VH: There were certain things that definitely had been going on for even longer than I thought. For example, the chapter on influencers. You think of influencers as being this contemporary thing that are tied to a specific social media platform. But Edward Bernays was enlisting women to smoke cigarettes and cool people to carry around bananas to promote bananas.
Also the conversations about leggings and other types of garments and the controversies over them. You can look back and see the controversies over bloomers and divided skirts. We’re kind of cycling through many of the same cultural conversations across decades and even centuries — that was interesting to see. There’s nothing new under the sun.
GIVEAWAY: I’ll be sending one lucky recipient a copy of Dress Code — head to the comments on my Instagram post below to enter to win!
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1. READ / The atrocities coming out of Ukraine are just beyond horrifying; I continue to be deeply grateful for the journalists on the ground telling these stories — this live update blog is one of the best. (New York Times)
2. READ / As the U.S. Senate moves towards confirming Judge Ketanji Brown Jackson to the Supreme Court, a look at what her nomination means to Black women: “She is bringing her lived experience, what it means to be a public defender, what it means to be a judge, what it means to be a Black woman to the bench, a perspective that we have never had in 233 years on the Supreme Court.” (The 19th News)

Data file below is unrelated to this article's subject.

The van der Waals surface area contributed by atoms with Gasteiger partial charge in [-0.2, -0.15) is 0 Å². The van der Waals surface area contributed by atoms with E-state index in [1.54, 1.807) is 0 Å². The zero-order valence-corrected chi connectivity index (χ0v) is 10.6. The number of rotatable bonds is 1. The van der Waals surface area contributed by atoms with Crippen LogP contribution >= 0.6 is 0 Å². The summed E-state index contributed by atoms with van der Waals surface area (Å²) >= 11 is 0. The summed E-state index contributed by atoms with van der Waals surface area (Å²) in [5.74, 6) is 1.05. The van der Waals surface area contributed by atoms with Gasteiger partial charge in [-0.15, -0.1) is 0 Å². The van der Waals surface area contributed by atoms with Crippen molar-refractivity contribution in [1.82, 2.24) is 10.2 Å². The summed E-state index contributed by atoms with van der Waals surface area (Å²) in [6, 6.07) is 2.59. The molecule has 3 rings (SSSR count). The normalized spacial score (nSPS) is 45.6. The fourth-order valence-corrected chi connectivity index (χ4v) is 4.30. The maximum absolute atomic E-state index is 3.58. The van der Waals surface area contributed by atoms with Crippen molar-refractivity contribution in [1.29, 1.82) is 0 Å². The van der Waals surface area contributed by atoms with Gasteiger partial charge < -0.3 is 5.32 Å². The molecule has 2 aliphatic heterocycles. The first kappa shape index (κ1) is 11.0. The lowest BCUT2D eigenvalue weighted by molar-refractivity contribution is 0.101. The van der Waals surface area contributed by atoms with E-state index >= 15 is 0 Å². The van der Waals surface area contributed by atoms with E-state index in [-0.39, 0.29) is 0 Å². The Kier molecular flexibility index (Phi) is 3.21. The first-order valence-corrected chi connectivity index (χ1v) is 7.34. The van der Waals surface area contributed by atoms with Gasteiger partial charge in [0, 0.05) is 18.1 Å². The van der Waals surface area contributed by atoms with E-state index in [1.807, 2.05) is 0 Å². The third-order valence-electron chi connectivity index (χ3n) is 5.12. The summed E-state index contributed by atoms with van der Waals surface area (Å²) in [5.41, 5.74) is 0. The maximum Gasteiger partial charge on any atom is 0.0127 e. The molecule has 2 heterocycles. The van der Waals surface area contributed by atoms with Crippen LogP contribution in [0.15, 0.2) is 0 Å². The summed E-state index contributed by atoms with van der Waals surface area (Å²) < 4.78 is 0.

3. READ / Are you forgetting a lot of things lately? ME TOO. My former coworker Elizabeth Bernstein explains what’s going on. (Wall Street Journal)
4. WATCH / I’m one episode into Brené Brown’s new show based on her bestselling book, Atlas of the Heart. It’s all about improving the language around emotions. One line early on that got me (I’m paraphrasing here) is how we tend to see ourselves as thinking people with feelings, when we are really feeling people with thoughts. (HBO Max)
5. SHOP / The Sephora VIB sale is upon us! Linking a few of the products I use all the time and absolutely adore (you’ll probs recognize them from other newsletters) as well as a few new things I am shopping for this week:
Note: I use affiliate links, which means that if you make a purchase I may get a small commission at no cost to you. Thank you for supporting my work!
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That’s it for me, friends! I’ll see you back in your inboxes on Friday. Have a wonderful week.